As you can see from the above picture, I used De Bono's thinking hats to get the group thinking about how the cover of the book impacts your impression.  We learnt from starting with a black and white cover to going to a colour cover how your impression of the book changes.  So by using De Bono's yellow/benefits thinking hat we discussed how having the coloured cover was able to help with making a hypothesis more so than the black and white cover; the colour gives so much more detail.  Using the blurb also impacts on what you think about the story.
So before we have even started reading the text, there is a lot of discussion and prediction about the book.  We have used a lot of visual aides too, to enable an understanding of where the events in this book are taking place and why.

I did photo copy the book and glue the story into the group's modelling book.  I did this so we would be able to highlight aspects of text and to focus only on the pages that we were currently working on.  I really did not want my original text drawn all over!!  This also allowed me to ask questions pertaining to that particular piece of text. 
As you can see above, this first lot of text talked about some of the more serious adverse conditions the soldiers faced at Gallipoli apart from bullets - disease.  So I sent the kids off with the dictionary, i-pads and/or computers to do some research into what dysentery and enteritis is, and how someone gets diarrhoea.  This was a fairly hefty bit of research. 
You cansee that I use the modelling books to record the children's thoughts in a variety of ways.  Sometimes I have done some writing; sometimes they have done some writing independently on bits of paper and glued them in; and they also do some collaborative writing directly into the book.
I really wanted the group to understand what life was like in the trenches.  And luckily there was a news article on the Stuff website of recent research into the diet of the soldiers at Gallipoli, which Glyn Harper, the author of The Donkey Man, was party to.  So I interrupted our reading of The Donkey Man to read the article Diet did Anzacs no favours.  This brought in a lot of new language that we had to investigate as we read.  I then sent them off to find the key parts of the Gallipoli soldier's rations in picture form from the internet.  They had to print these out and glue them in the modelling book and label them.
We then looked at other aspects that made Gallipoli challenging to the soldiers, such as the landscape, dead bodies that couldn't be removed, where they slept, flies, lice, fleas, weather.....  I used maps from other books, such as Gallipoli Reckless Valour by Nicolas Brasch, and photos from my own trip to Gallipoli for the Anzac Day commemoration in 2001.  I had set up the wall display (see below) to also help.  It had further photos from my trip to Gallipoli as well as pictures and text from selected books on trench life.
You can also see that my display also has references to the battlefields of France and Belguim.  I've also included a photo of my great grandfather who fought at Passchendaele and statistics from World War 1 which I felt were relevant.
Then it was time for a bit of a recap of what we knew before delving into the role of the donkeys at Gallipoli.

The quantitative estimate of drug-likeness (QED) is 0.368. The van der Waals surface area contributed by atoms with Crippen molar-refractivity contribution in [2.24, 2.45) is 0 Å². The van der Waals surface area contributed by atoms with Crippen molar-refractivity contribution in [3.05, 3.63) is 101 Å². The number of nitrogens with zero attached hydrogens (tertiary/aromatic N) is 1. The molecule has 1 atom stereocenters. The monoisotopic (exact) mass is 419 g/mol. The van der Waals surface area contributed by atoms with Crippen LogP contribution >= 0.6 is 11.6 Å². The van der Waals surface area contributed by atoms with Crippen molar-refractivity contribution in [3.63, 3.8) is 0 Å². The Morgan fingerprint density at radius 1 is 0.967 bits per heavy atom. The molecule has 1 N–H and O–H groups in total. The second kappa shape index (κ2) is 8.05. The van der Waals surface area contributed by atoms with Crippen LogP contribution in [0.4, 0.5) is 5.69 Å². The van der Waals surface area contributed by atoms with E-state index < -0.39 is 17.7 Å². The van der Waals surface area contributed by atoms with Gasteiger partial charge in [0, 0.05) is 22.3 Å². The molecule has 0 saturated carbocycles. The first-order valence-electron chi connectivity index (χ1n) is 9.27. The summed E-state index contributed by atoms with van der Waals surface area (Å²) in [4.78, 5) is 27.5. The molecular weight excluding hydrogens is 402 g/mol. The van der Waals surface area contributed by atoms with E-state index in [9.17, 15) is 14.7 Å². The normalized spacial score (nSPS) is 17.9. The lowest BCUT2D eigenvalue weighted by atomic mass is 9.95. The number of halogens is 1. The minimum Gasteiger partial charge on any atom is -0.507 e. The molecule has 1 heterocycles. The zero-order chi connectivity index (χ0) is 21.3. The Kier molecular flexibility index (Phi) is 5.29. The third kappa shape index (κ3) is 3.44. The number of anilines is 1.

This next piece of text enabled us to consider some things that were explicitly said in the text and some things that we had to make educated assumptions about.  A good way of bringing those inferential skills into the lesson.
Some prediction skills came into this part of the text.  This is the good reason for photocopying the book.  You can control how far into the text the students get, to prevent them from wrecking all those wonderful skills like prediction and making hypotheses that you want to teach them.
On this page I was focusing on two main things:
  • using bullet points to list facts.
  • using inference to come to a conclusion about something that is not fully explained in the text.
The inference also meant they had to use what they had learnt from other sources such as photographs, videos we had watched, other text sources as well as this book.
Here I introduced the story of Simpson Kirkpatrick, from the book Gallipoli: Reckless Valour and we also had the poster on the wall display.  The students went away and found out some additional information at Simpson and created their own fact file about this legendary person from Gallipoli.
On this page there was a fair bit of inference in answering the questions and also using knowledge gleaned from other sources (other texts, videos, pictures).  The children are having to draw conclusions of their own, because this text is not explicitly telling the reader why these things are happening.
Finally the book has a factual bio about Richard Henderson to tell us what happened to him after Gallipoli.  I also told the group about who the author was, what he also did apart from writing this book.  I asked them to write questions for Glyn Harper.
I wanted to email the questions to Glyn, but we just ran out of time due to interruptions.  Another group I was working with did send him questions in relation to the Stuff article about the rations, and he was able to help us out with some answers.  It is really valuable for the students to be able to communicate with the authors.
We also verbally went back to our initial hypotheses about the book and discussed how accurate or different they were from the book now we had read it.
This was a great book to read with an able group of readers.  I would have preferred we hadn't had so many interruptions so we got through the book quicker, but we did take the opportunity to bring in other sources to give context to the time and place and events that we were reading about and this enhanced the learning for the students.